Overall, injury rates during the study period were recorded at 2.06 per 1,000 “athletic exposures” (AEs)—defined as “a single athlete participating in a single practice or competition.” That works out to 6,154 injuries in the study group (55.4% sustained by girls and 44.6% by boys), which researchers say corresponds to an estimated 3.38 million injuries nationally for the 10-year study period. Data were drawn from the National High School Sports-Related Injury Surveillance System, High School Reporting Online (RIO), based on a nationally representative sample of 100 schools in the US. The study appears in the British Journal of Sports Medicine.
A growing number of Americans may be engaging in physical activity, but that also means a growing number of Americans are getting injured while doing so—to the tune of about 8.6 million episodes in 2014, according to a recent study from the US Department of Health and Human Services. The analysis, based on National Health Interview Survey data from 2011 to 2014, also sheds light on where injuries are taking place, what activities were involved, and what areas of the body are most often affected.
Authors of the study claim their analysis is the first to take a broad look at recreation-related injuries by using data that reflects, among other things, all medically attended injuries, not just emergency department (ED) visits. They write that focusing solely on ED data “may underestimate the overall burden of injury from sports and recreation activities.”
The popularity of youth soccer has grown tremendously since 1990—and with it, the rate of emergency department (ED) visits related to the sport, say researchers, who cite a 111% jump in injury rates for players aged 7-17 over a 25-year period. Those rates also include a nearly 1,600% increase in soccer-related ED visits for concussions, a dramatic change that may be linked to wider awareness of the seriousness of mild traumatic brain injury, according to the study’s authors.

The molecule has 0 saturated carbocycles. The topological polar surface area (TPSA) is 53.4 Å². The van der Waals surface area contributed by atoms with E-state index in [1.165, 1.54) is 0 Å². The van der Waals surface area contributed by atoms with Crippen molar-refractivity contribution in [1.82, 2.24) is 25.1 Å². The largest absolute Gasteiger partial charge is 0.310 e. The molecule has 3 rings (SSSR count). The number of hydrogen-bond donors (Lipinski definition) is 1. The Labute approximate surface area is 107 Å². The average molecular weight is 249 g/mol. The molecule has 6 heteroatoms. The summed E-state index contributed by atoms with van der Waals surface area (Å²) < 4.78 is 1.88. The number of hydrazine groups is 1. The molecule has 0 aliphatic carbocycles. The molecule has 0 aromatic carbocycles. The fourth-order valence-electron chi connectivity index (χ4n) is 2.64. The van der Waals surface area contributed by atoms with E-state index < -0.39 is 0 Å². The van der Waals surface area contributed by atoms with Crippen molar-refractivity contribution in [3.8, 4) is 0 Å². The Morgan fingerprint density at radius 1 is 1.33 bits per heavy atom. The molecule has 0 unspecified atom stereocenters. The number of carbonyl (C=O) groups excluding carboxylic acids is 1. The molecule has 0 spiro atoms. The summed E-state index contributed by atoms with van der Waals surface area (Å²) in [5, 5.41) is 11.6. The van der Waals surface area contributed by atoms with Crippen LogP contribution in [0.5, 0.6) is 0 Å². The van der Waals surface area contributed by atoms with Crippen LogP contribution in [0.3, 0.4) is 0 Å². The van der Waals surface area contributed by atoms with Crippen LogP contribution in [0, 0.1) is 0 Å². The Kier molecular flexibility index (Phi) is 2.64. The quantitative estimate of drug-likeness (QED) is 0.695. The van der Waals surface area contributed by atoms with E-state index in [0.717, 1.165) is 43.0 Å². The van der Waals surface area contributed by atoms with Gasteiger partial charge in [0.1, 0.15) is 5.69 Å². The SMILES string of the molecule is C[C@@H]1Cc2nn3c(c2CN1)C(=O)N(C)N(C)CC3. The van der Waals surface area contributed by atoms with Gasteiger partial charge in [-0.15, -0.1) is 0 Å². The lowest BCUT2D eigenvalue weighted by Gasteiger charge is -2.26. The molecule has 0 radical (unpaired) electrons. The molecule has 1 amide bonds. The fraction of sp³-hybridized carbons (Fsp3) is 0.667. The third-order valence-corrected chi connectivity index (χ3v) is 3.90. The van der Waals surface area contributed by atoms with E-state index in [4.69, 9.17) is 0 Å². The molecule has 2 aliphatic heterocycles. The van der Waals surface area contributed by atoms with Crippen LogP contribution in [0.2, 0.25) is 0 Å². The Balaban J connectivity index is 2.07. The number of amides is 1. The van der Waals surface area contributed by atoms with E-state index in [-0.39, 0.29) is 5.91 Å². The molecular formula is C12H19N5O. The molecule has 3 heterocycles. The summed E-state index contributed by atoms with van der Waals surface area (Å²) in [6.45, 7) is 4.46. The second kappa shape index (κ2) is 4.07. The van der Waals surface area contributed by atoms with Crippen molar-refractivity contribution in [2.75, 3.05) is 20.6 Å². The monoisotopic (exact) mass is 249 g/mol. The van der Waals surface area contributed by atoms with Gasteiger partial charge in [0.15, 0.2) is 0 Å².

For the study, researchers analyzed ED data reported to the National Electronic Injury Surveillance System 1990-2014, focusing on data linking an ED visit to a pediatric soccer-related injury and tracking demographics of the injured player as well as type and cause of injury received. These data were matched up with soccer participation rates obtained from the National Sporting Goods Association to estimate injury rates over time. The study was published in the journal Pediatrics.
Larger numbers of girls participating in high school sports and the growing range of sports offerings available to them are very good things, with a not-so-good side-effect—an increase in overuse injuries.
According to a recent study of 2,834 overuse injuries between 2006 and 2012, girls’ track and field and field hockey have come to top the list of high school sports linked to higher rates of overuse injuries in a set of 20 boys’ and girls’ sports. While the all-sports average injury rate was 1.50 per 10,000 athletic “exposures,” girls’ track and field registered a 3.82 rate, while girls’ field hockey reported a 2.93 rate. The highest overuse injury among boys’ sports was in track and field, at 2.24 injuries per 10,000 exposures.